Vinny Thornburg’s review published on Letterboxd:
I'll get this one part out of the way first:
Carol is a beautiful looking film. Rarely did I notice a studio lighting kit, as everything seems to be lit on the natural light of the outdoors, or the cheap ceiling lights of Therese's apartment. When the script allowed it, this really became something.
Now that I've watched two films in three days about love affairs of women in New York in the early 50's, I can easily say this felt more like I was there. The warmth of the ugly painted walls in the department store. The cheap motels. The general clothing choices. Much more authentic.
The reason though that my rating is lower, is I wish they had done more to really show how strong their love is. Yes Carol is a product of her time, and is much more restrained so we can't expect her to show to much. Therese feels like someone who while quiet, should be a little more excited with what she's really dealing with. There's moments where she feels like she's more of an explained character instead of us really seeing it or feeling it ourselves. I don't blame Rooney or Cate, as they are both great and deserve their award buzz.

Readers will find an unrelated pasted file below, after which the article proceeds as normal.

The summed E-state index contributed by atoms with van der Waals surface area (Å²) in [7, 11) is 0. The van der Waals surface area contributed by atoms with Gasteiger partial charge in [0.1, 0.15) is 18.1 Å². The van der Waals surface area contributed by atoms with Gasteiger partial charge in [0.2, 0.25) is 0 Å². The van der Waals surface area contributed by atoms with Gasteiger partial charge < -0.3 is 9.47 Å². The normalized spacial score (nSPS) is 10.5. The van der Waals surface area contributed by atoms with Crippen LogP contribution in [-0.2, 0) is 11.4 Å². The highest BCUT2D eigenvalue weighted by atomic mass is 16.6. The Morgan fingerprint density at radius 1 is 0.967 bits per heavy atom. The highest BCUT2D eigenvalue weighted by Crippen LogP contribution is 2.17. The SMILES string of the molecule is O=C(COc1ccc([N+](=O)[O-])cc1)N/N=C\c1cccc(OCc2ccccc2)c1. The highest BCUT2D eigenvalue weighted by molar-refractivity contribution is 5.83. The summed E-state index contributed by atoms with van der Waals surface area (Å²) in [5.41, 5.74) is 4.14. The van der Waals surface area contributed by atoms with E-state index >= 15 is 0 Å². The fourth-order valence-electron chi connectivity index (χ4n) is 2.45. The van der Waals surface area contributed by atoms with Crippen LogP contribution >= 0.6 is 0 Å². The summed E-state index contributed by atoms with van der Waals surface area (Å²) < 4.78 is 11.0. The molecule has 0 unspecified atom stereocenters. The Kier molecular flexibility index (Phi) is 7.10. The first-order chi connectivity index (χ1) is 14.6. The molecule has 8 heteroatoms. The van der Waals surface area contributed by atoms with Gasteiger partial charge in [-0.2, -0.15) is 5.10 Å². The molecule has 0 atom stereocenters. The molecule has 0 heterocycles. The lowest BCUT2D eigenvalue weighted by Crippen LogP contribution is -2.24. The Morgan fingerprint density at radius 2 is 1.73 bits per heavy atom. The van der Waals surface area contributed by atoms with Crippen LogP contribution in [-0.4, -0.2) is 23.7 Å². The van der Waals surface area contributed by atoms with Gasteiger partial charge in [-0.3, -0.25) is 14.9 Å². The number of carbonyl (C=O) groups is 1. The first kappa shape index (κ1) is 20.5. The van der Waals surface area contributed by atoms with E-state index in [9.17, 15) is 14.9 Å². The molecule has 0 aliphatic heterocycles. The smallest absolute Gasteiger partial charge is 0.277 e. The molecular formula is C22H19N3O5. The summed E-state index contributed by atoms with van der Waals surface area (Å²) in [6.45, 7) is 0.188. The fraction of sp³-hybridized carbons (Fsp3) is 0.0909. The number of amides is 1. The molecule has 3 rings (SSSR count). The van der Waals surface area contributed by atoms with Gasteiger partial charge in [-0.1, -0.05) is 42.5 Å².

While plenty of effort is made to really give this film no villains, and when one possibly arises, they make sure they stay human (Therese's boyfriend, and the unremarkable Kyle Chandler), I still wanted to see more development. If you really want to get the full emotional impact, the restraint was a little much. Even for the era.
There's a moment where Cate switches seamlessly between a fake polite smile and a real one. It really straightens the point, and if we had more moments like that, this would be something I could have truly fallen in love with.
The word lesbian is never said. Whether they just never felt the need to label it, or if it was just a curse word in 1952 I'm not sure, but they make sure this is a love story. Knowing no bounds or labels, which only helps legitimize everything it wants to say.
This could have been more, but for what it is, it's still completely worth the watch.